“Fear makes us uncertain,” Ellen said, “not open and humble, but cynical, doubting, unable to trust or even hope. Fear cripples. It clips our wings.” And the powers of the world know that. They know how to use that. They know how strong fear can be, how easily it can keep us in line, can keep us from challenging their control. Too often our politics has been focused on fear. Instead of voting our hopes, cynical politicians tempt us to vote our fears. Instead of seeking peace, they tempt us to fear terror. Instead of welcoming the stranger, they tempt us to fear the immigrant or refugee. Instead of generosity, they tempt us to deny health care or food to the needy. Too often our politics focuses on fear, uses our fear, tempts us to lock our doors.
But God doesn’t want us to be afraid. God doesn’t want us to live behind locked doors. God doesn’t want us to protect our¬selves from being hurt, to protect ourselves from being disap¬pointed. God comes into the midst of our locked rooms, and wishes us peace. God comes in the person of Jesus Christ, comes into the midst of our lives, to bring us hope. And when God comes into our lives, nothing else is quite the same again. The good news of the resur¬rection is about leaving our locked rooms, about moving from fear to new life. As Leigh said on Palm Sunday, two weeks ago, the gospel is about hope, about a world where people of faith are known for their love, and not for their fear.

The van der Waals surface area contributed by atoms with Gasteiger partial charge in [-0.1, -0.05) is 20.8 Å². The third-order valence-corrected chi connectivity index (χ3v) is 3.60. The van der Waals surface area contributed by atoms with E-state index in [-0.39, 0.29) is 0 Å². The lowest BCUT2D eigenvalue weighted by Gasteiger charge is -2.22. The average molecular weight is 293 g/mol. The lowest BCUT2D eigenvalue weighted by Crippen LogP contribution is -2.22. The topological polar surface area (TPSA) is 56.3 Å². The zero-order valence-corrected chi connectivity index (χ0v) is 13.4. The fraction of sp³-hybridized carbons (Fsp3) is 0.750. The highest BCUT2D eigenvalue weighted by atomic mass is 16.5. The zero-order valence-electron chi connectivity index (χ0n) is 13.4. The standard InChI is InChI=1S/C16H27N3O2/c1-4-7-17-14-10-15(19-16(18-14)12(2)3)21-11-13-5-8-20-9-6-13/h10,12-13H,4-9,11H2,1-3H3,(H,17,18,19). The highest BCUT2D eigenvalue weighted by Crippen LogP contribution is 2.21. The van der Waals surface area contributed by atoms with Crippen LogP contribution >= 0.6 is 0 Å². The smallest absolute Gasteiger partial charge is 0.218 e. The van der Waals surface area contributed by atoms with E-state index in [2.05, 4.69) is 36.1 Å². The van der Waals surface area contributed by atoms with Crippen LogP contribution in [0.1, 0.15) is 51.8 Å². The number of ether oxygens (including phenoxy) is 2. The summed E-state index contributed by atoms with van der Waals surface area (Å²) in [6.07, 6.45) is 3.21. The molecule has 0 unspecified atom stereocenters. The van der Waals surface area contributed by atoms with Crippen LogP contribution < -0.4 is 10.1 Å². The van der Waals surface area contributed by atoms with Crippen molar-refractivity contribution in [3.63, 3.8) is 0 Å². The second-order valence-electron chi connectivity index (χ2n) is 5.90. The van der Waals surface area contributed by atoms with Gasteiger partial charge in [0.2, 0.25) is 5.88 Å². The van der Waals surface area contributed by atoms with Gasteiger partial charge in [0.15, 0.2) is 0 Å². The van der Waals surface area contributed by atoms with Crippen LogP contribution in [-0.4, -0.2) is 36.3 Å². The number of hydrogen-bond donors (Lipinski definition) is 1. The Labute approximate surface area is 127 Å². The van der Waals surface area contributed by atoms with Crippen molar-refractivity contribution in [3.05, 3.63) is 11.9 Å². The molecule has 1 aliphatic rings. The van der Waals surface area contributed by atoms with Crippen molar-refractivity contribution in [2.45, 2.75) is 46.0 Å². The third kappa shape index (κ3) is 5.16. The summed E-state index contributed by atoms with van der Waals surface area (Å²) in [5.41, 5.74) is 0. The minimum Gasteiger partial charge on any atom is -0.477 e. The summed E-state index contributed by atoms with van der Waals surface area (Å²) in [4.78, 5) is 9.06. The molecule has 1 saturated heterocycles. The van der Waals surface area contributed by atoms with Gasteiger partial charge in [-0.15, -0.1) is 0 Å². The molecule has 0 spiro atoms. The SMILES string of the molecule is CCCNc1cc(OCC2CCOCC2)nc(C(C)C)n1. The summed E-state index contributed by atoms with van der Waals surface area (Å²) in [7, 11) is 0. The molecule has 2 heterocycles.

So, for three sermons in a row, Leigh, Ellen, and I have preached about fear. It might look like a conspiracy or maybe just a coincidence. It’s not. True, we did not discuss it ahead of time. I’d like to think of it as providence, three sermons in a row, each proclaiming the power of hope over fear. Three sermons agreeing, that despite the powers of the world, God does not want us to live in fear.
Lest you think that life in my world is all rainbows and bunny rabbits, however, I know that fear is real. I know that there are things in the world to be afraid of. I know that there are things in the world that oppress us, that cause us to lock our doors, that make us less than God created us to be. And I know that these fears are particularly real for people who don’t look like me—for people who are not middle-aged white men in Northwest Washington. Far too many people in our world live within locked rooms constructed by a society that wants to keep them afraid. But the Easter message is that God comes to them in the midst of their fears and wishes them peace. In that peace they find the strength to say, we refuse to be afraid any more.